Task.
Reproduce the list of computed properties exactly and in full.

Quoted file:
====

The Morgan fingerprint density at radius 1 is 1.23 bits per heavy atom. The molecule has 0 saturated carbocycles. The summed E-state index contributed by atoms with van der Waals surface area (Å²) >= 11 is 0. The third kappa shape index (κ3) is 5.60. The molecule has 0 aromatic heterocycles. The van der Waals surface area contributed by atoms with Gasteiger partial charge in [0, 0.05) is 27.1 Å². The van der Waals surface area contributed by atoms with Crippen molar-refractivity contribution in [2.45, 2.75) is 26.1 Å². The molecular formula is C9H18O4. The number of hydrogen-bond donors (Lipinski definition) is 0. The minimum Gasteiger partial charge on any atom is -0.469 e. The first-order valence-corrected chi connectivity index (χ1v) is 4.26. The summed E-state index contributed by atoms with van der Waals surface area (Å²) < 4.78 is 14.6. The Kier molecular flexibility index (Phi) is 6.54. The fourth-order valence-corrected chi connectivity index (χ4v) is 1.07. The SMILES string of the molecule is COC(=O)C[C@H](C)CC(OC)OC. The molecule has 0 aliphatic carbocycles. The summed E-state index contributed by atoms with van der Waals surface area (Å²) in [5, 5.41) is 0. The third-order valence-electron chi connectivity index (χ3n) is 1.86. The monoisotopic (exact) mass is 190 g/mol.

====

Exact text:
The Morgan fingerprint density at radius 1 is 1.23 bits per heavy atom. The molecule has 0 saturated carbocycles. The summed E-state index contributed by atoms with van der Waals surface area (Å²) >= 11 is 0. The third kappa shape index (κ3) is 5.60. The molecule has 0 aromatic heterocycles. The van der Waals surface area contributed by atoms with Gasteiger partial charge in [0, 0.05) is 27.1 Å². The van der Waals surface area contributed by atoms with Crippen molar-refractivity contribution in [2.45, 2.75) is 26.1 Å². The molecular formula is C9H18O4. The number of hydrogen-bond donors (Lipinski definition) is 0. The minimum Gasteiger partial charge on any atom is -0.469 e. The first-order valence-corrected chi connectivity index (χ1v) is 4.26. The summed E-state index contributed by atoms with van der Waals surface area (Å²) < 4.78 is 14.6. The Kier molecular flexibility index (Phi) is 6.54. The fourth-order valence-corrected chi connectivity index (χ4v) is 1.07. The SMILES string of the molecule is COC(=O)C[C@H](C)CC(OC)OC. The molecule has 0 aliphatic carbocycles. The summed E-state index contributed by atoms with van der Waals surface area (Å²) in [5, 5.41) is 0. The third-order valence-electron chi connectivity index (χ3n) is 1.86. The monoisotopic (exact) mass is 190 g/mol.